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Comment & Response
August 2017

Insurance Coverage and Aid-in-Dying Medication Costs—Reply

Author Affiliations
  • 1Division of Public Health Sciences, Fred Hutchinson Cancer Research Center, Seattle, Washington
  • 2Clinical Research Division, Fred Hutchinson Cancer Research Center, Seattle, Washington
  • 3Division of Medical Oncology, University of Washington School of Medicine, Seattle
  • 4Department of Pharmacy, Seattle Cancer Care Alliance, Seattle, Washington
JAMA Oncol. 2017;3(8):1138. doi:10.1001/jamaoncol.2017.0406

In Reply We appreciate the thoughtful comments of Grube and Cardenas in response to our recent article.1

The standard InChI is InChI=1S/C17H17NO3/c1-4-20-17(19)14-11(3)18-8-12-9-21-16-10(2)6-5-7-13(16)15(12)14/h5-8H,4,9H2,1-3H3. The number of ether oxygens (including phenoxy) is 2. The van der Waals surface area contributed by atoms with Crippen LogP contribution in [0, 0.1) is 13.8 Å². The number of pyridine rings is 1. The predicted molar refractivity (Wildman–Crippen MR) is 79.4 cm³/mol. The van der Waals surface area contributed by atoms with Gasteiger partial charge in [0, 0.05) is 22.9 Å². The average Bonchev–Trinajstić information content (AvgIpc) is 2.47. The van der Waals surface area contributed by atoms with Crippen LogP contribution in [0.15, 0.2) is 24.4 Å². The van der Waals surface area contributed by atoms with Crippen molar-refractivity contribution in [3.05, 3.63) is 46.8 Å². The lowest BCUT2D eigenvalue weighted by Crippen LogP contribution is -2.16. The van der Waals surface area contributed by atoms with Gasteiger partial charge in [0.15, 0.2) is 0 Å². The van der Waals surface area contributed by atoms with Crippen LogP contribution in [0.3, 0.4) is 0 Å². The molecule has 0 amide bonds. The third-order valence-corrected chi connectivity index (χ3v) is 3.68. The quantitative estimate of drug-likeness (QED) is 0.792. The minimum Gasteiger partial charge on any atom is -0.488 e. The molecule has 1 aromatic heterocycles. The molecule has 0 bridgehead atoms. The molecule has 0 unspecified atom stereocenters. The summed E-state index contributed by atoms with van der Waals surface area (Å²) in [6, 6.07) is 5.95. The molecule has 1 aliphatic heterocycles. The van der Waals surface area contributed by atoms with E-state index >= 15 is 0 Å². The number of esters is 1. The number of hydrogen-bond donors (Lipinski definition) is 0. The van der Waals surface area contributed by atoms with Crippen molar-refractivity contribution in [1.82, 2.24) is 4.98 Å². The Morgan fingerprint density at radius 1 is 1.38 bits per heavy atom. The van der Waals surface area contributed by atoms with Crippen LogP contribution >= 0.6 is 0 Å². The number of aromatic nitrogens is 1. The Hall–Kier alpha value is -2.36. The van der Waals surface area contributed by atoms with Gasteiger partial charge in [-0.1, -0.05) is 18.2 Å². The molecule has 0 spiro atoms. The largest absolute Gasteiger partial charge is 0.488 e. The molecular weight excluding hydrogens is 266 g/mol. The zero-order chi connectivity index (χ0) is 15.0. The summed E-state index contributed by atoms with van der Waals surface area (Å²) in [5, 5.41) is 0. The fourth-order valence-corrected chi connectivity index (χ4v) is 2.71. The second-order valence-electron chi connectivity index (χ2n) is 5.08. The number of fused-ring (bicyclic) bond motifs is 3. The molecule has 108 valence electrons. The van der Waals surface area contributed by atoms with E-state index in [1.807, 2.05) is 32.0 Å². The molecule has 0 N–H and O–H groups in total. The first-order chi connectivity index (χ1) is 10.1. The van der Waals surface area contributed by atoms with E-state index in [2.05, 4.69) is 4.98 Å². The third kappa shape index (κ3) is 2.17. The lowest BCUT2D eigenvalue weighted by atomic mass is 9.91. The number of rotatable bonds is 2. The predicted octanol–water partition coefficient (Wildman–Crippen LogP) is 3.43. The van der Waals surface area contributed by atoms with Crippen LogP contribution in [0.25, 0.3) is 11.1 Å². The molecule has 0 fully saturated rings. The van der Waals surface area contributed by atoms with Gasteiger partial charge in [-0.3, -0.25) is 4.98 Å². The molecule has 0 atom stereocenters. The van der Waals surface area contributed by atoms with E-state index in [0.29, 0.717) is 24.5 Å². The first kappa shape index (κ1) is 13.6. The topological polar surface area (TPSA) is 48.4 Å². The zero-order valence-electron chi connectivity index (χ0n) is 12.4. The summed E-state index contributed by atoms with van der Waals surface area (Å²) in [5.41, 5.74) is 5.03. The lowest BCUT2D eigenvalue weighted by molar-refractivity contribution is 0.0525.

We agree with the observation that many commercial insurance plans do cover the cost of secobarbital for use in aid-in-dying. Of the 35 patients at our center participating in the Death With Dignity program who were prescribed secobarbital between 2010 and 2016, 12 patients (34%), all of whom had commercial insurance, received some degree of coverage for this medication. Copayments for these 12 patients ranged from $2.00 to $1236.26. The remaining 23 patients (66%) either chose to pay cash for the medication or were insured through a federally funded plan (including 7 Medicare beneficiaries, 2 federal employees, 1 Tri-Care enrollee, and 1 Community Health Plan of Washington enrollee) that did not cover any portion of the secobarbital cost.